ENTRY/EXIT REQUIREMENTS: Passports and visas are required for travel to Yemen. All travelers to Yemen should have an affiliation with and arrange their travel through a Yemen-based individual or organization. Tourists must arrange their travel through a travel agency. Business travelers should have their Yemeni contacts arrange their travel. Americans who plan to study in Yemen should have their school or institution in Yemen arrange their travel. All travelers should then go to their nearest Yemeni consular official in the U.S. and obtain the appropriate visa prior to travel.
For more details, travelers can contact the Embassy of the Republic of Yemen, Suite 705, 2600 Virginia Avenue, N.W., Washington, D.C. 20037, telephone 202-965-4760; or the Yemen Mission to the U.N., 866 United Nations Plaza, Room 435, New York, N.Y. 10017, telephone (212) 355-1730. The Yemeni Embassy in Washington maintains a homepage at http://www.yemenembassy.org.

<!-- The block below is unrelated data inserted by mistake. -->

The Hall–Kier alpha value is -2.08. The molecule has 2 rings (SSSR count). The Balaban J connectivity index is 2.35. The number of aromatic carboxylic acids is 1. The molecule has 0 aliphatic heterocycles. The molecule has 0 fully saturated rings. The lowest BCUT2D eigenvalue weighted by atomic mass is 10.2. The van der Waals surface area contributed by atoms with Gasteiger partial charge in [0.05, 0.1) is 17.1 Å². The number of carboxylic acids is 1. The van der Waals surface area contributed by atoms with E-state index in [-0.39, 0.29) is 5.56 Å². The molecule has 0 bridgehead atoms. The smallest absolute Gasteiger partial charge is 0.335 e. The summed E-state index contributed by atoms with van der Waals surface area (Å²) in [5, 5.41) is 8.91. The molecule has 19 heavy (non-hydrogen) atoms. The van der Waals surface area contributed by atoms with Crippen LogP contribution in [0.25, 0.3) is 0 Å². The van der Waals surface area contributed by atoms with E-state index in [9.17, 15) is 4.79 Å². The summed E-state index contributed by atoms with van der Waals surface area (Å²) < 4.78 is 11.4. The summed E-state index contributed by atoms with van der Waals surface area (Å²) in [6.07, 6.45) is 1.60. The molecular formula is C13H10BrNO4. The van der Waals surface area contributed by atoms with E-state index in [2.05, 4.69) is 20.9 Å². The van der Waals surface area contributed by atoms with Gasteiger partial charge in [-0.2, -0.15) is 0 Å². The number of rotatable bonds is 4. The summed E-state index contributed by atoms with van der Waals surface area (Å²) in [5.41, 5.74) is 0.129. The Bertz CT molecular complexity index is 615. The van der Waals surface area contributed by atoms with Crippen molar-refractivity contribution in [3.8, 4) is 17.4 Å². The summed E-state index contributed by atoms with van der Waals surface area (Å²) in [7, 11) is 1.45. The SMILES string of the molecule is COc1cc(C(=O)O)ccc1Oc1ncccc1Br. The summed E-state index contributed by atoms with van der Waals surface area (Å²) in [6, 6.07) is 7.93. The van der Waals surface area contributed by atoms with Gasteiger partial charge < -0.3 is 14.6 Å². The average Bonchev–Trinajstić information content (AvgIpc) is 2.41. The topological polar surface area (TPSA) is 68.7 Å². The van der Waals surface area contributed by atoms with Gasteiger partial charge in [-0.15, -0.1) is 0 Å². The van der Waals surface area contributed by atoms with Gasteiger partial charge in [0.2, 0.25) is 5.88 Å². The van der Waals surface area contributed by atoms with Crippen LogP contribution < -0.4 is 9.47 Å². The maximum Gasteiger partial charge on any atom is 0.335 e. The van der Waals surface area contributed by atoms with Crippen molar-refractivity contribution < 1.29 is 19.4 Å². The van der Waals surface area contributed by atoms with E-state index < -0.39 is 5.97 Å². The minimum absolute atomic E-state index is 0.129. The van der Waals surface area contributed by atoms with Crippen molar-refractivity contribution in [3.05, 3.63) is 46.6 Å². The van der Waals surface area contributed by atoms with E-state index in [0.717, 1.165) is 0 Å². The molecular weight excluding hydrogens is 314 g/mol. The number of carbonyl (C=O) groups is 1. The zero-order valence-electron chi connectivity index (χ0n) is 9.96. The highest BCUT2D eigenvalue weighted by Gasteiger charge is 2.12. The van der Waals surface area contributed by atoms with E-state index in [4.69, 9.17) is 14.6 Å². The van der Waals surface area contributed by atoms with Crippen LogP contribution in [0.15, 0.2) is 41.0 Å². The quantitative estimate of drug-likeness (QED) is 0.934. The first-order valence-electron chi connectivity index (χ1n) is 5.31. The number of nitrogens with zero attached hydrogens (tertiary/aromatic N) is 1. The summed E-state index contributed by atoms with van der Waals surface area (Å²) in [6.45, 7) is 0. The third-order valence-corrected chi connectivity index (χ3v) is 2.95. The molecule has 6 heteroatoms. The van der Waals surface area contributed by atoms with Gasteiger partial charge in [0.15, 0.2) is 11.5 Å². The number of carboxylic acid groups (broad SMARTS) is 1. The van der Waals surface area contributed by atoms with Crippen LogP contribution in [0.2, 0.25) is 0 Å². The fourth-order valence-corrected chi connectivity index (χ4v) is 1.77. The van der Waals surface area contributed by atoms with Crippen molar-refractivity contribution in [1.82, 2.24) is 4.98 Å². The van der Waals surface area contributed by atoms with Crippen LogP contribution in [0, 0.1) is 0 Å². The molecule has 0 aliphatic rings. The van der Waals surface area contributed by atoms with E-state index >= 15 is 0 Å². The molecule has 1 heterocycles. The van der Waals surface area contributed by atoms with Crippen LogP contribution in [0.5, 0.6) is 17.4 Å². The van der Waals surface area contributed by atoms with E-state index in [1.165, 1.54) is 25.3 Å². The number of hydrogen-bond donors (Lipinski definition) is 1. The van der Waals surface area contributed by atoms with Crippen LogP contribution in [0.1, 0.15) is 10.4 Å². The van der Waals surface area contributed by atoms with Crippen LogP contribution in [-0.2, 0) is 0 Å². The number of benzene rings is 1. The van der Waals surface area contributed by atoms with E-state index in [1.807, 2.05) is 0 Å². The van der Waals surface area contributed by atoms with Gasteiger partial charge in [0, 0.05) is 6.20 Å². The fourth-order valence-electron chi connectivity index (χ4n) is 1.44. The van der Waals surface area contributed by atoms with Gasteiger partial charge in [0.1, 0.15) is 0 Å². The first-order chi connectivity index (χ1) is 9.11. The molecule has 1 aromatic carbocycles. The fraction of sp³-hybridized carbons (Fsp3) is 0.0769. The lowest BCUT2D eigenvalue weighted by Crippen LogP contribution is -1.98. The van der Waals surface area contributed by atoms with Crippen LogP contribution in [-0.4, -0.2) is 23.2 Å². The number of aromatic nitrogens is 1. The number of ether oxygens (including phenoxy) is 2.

Some American Muslims who have come to Yemen for tourism or Islamic studies at Yemeni schools and had appropriate visas, nevertheless have been detained by Yemeni security officials who seized their passports. In such instances, the U.S. citizens were told their passports would be returned when they departed the country. Some Americans studying in Yemen without official permission have been arrested and/or deported.
Upon arrival in Yemen, travelers should register within the first month at the Immigration Authority in Sanaa or at any police station in the district where they are residing. Long-term residents should re-register when they change their residence.
In an effort to prevent international parental child abduction, many governments have initiated procedures at entry/exit points. These often include requiring documentary evidence of the relationship and permission for the child's travel from the parent(s) or legal guardian if not present. Having such documentation on hand, even if not required, may facilitate entry/departure.
Source: U.S. Department of State
The time zone for Yemen is 3 hours offset from GMT, which means that if it is 12:00 noon in New York, the time in Yemen would be 8:00 pm
The unit of currency in Yemen is the Yemeni rial (YER).
Look up the current exchange rate using XE.com's Universal Currency Converter